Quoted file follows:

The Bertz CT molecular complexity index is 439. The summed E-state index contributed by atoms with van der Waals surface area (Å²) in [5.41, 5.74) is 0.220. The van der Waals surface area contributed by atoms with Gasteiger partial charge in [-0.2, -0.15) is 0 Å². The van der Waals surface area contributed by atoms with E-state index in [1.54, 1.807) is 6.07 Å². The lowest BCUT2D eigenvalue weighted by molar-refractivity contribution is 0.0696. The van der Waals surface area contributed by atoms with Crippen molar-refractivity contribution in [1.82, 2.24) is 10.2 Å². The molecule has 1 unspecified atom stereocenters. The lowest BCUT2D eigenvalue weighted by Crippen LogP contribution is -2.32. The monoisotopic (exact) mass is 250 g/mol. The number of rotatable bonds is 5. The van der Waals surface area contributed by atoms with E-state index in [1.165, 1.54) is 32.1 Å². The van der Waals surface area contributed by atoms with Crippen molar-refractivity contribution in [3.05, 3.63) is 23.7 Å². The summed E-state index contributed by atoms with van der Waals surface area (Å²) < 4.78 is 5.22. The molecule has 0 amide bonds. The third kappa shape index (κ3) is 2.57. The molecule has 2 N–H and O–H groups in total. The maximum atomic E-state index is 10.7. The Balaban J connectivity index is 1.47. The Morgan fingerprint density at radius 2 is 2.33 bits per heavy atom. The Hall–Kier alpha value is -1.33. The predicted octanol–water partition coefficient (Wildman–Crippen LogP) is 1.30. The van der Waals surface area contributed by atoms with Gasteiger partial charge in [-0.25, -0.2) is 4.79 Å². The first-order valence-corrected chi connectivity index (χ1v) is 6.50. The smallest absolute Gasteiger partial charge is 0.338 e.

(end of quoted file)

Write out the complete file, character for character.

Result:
The Bertz CT molecular complexity index is 439. The summed E-state index contributed by atoms with van der Waals surface area (Å²) in [5.41, 5.74) is 0.220. The van der Waals surface area contributed by atoms with Gasteiger partial charge in [-0.2, -0.15) is 0 Å². The van der Waals surface area contributed by atoms with E-state index in [1.54, 1.807) is 6.07 Å². The lowest BCUT2D eigenvalue weighted by molar-refractivity contribution is 0.0696. The van der Waals surface area contributed by atoms with Crippen molar-refractivity contribution in [1.82, 2.24) is 10.2 Å². The molecule has 1 unspecified atom stereocenters. The lowest BCUT2D eigenvalue weighted by Crippen LogP contribution is -2.32. The monoisotopic (exact) mass is 250 g/mol. The number of rotatable bonds is 5. The van der Waals surface area contributed by atoms with E-state index in [1.165, 1.54) is 32.1 Å². The van der Waals surface area contributed by atoms with Crippen molar-refractivity contribution in [3.05, 3.63) is 23.7 Å². The summed E-state index contributed by atoms with van der Waals surface area (Å²) < 4.78 is 5.22. The molecule has 0 amide bonds. The third kappa shape index (κ3) is 2.57. The molecule has 2 N–H and O–H groups in total. The maximum atomic E-state index is 10.7. The Balaban J connectivity index is 1.47. The Morgan fingerprint density at radius 2 is 2.33 bits per heavy atom. The Hall–Kier alpha value is -1.33. The predicted octanol–water partition coefficient (Wildman–Crippen LogP) is 1.30. The van der Waals surface area contributed by atoms with Gasteiger partial charge in [-0.25, -0.2) is 4.79 Å². The first-order valence-corrected chi connectivity index (χ1v) is 6.50. The smallest absolute Gasteiger partial charge is 0.338 e.